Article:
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bernardsmith
01-22-2014, 01:12 PM
I just saw a recipe for a show mead that used honey, water and yeast. I am not particularly interested in the recipe itself but in the question the recipe raises.
1. Is show mead really only made using these three ingredients?
2. Since honey is very nutrient poor for yeast ,what is the secret to making such a mead?

loveofrose
01-22-2014, 01:46 PM
1. Yes. That's it.
2. Time. Lots and lots of time.

TheAlchemist
01-22-2014, 03:22 PM
You can use their boiled brethren to nourish the yeasties.

GntlKnigt1
01-22-2014, 03:43 PM
Using dark honey varieties seems to help.

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Medsen Fey
01-22-2014, 07:29 PM
Yeast selection (low nutrient needs), honey selection (darker tends to be easier), Pitch size (bigger is better, starter is good), are all factors. Incorporating some cooked yeast into the recipe definitely helps if you don't consider that to be inappropriate (I don't).

My way of using yeast is to heat up the rehydration water in a larger than usual volume - like 1 cup. I heat it to boiling then throw in a bunch of the yeast I'm using or a bunch of brewers yeast. That will kill them. Then when that slurry cools down to 104 F, I add my intended yeast for fermentation for proper rehydration, then I pitch it and let it do its thing.

Patience definitely helps.

Frankly, I find I like the results I get better when I use a good nutrient plan.

GntlKnigt1
01-23-2014, 03:50 AM
Ken Schramm and lalvin yeast scientist on mead nutrients....
http://www.lalvinyeast.com/mead_nutrients.asp

kudapucat
01-23-2014, 06:12 AM
That's an interesting link, though it got a bit boffiny toward the end.

GntlKnigt1
01-23-2014, 08:21 AM
Okay.....boffiny has to be an australian slang term (have been fascinated with that since Fosters did an ad with aussie slang). What is boffiny?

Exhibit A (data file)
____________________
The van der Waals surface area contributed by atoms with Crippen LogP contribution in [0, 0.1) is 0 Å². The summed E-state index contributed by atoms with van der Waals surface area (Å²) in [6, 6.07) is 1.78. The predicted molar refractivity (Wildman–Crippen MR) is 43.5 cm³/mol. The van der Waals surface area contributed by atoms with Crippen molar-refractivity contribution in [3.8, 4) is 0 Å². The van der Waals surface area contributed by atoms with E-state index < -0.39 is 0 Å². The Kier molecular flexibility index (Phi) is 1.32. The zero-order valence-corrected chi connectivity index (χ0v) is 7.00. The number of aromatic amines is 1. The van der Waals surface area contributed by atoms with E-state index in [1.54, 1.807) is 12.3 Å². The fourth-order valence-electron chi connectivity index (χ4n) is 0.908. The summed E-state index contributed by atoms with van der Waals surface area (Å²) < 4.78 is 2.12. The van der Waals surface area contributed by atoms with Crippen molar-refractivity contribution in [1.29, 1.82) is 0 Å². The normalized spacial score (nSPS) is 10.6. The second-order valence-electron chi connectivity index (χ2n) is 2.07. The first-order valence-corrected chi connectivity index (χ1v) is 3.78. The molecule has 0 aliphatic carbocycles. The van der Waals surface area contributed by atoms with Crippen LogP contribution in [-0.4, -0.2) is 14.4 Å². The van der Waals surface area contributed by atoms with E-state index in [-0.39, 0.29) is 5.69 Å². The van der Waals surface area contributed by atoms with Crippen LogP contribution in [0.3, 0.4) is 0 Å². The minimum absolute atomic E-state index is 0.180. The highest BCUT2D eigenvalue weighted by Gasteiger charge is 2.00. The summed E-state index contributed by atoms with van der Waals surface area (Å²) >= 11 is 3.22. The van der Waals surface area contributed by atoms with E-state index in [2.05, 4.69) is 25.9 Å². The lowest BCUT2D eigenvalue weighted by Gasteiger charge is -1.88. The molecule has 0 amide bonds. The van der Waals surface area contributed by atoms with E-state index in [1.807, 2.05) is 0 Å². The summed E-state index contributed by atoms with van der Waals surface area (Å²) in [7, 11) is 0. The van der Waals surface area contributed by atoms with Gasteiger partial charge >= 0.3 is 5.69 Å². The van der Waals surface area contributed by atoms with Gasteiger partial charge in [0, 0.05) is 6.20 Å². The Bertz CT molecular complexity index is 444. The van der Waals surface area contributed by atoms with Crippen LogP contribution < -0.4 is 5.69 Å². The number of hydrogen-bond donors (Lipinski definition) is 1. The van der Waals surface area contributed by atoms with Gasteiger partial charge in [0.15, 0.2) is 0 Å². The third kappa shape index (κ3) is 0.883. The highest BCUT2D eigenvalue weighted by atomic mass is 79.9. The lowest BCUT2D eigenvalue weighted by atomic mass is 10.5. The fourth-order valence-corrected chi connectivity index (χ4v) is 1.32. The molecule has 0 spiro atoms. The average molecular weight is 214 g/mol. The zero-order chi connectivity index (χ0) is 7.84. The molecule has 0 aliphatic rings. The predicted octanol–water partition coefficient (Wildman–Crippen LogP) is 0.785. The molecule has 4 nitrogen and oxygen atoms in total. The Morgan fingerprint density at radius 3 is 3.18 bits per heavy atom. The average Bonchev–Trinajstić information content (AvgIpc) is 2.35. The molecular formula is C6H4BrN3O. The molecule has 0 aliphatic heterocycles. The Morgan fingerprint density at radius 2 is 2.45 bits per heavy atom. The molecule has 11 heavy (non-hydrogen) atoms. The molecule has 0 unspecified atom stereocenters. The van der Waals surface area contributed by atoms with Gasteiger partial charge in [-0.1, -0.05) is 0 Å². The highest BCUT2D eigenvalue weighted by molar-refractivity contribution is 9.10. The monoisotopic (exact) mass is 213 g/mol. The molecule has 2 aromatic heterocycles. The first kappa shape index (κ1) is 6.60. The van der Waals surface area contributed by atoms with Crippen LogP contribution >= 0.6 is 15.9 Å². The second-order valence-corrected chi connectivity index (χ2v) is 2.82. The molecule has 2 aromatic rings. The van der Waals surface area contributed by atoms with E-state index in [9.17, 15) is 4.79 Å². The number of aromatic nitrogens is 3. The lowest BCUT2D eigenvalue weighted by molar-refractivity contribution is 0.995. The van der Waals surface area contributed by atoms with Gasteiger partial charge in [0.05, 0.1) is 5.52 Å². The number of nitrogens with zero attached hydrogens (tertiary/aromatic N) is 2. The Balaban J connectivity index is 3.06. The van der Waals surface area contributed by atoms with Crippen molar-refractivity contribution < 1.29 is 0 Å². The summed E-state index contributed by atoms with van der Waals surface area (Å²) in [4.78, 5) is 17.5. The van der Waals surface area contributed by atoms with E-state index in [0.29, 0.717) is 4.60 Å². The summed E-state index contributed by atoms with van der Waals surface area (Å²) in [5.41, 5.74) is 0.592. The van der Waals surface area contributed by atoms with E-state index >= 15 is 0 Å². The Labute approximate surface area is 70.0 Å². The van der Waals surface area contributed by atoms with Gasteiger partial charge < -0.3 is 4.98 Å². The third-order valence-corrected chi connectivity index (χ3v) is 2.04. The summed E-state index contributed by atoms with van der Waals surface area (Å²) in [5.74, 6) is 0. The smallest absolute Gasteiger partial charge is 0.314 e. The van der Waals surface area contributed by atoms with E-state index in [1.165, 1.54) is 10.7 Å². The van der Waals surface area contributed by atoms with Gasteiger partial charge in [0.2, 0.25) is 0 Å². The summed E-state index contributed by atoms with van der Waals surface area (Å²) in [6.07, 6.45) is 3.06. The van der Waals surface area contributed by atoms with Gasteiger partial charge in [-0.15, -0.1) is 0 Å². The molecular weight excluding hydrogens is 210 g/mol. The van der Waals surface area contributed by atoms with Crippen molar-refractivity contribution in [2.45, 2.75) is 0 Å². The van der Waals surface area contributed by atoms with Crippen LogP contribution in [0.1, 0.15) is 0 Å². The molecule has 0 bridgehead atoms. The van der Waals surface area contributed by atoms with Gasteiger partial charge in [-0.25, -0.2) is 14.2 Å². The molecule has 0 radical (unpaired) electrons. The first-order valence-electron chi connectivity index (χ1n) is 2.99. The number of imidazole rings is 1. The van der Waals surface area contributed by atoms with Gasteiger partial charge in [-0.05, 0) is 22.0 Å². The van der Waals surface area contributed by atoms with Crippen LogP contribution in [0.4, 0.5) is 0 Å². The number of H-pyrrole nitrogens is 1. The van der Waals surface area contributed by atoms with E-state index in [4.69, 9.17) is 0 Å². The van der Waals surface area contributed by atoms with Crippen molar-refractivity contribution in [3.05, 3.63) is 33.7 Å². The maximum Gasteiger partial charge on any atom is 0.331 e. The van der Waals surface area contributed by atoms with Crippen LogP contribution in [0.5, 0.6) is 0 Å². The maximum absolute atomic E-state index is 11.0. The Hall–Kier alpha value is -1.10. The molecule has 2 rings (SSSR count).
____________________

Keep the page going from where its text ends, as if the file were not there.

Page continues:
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MourneMead
01-23-2014, 08:26 AM
Boffiny would be a term used here too - though rarely. Means something put forward in very intelectual speak - as if written or said by someone who knew their subject really well but couldn't necessarily get that accross well those who didn't.

GntlKnigt1
01-23-2014, 10:42 AM
Okay.... got it now.... Interesting word of the day...

http://www.thefreedictionary.com/boffiny

Shelley
01-23-2014, 11:04 AM
Boffiny would be a term used here too - though rarely. Means something put forward in very intelectual speak - as if written or said by someone who knew their subject really well but couldn't necessarily get that accross well those who didn't.

That is SUCH a good word.

Shelley
01-23-2014, 11:14 AM
I just saw a recipe for a show mead that used honey, water and yeast. I am not particularly interested in the recipe itself but in the question the recipe raises.
1. Is show mead really only made using these three ingredients?
2. Since honey is very nutrient poor for yeast ,what is the secret to making such a mead?

This describes about 90% of my meads. Honey, cotes de blanc and water. I use yeast nutrient in a bottle for my trace nutrients.

No two brews have come out identical, since the honey that goes in is never the exact same flavor. I generally run about 14% abv, making mostly sweet meads (I don't backsweeten; my honey goes all up front).

I love straight (aka show) meads -- at least the home brewed ones.

Shelley

Medsen Fey
01-23-2014, 01:11 PM
Just to be clear on the definintions:

Traditional Mead - Honey, water, yeast, and may have nutrients, acid additions, tannin additions, stabilizers, etc.

Show Mead - Honey, water and yeast only.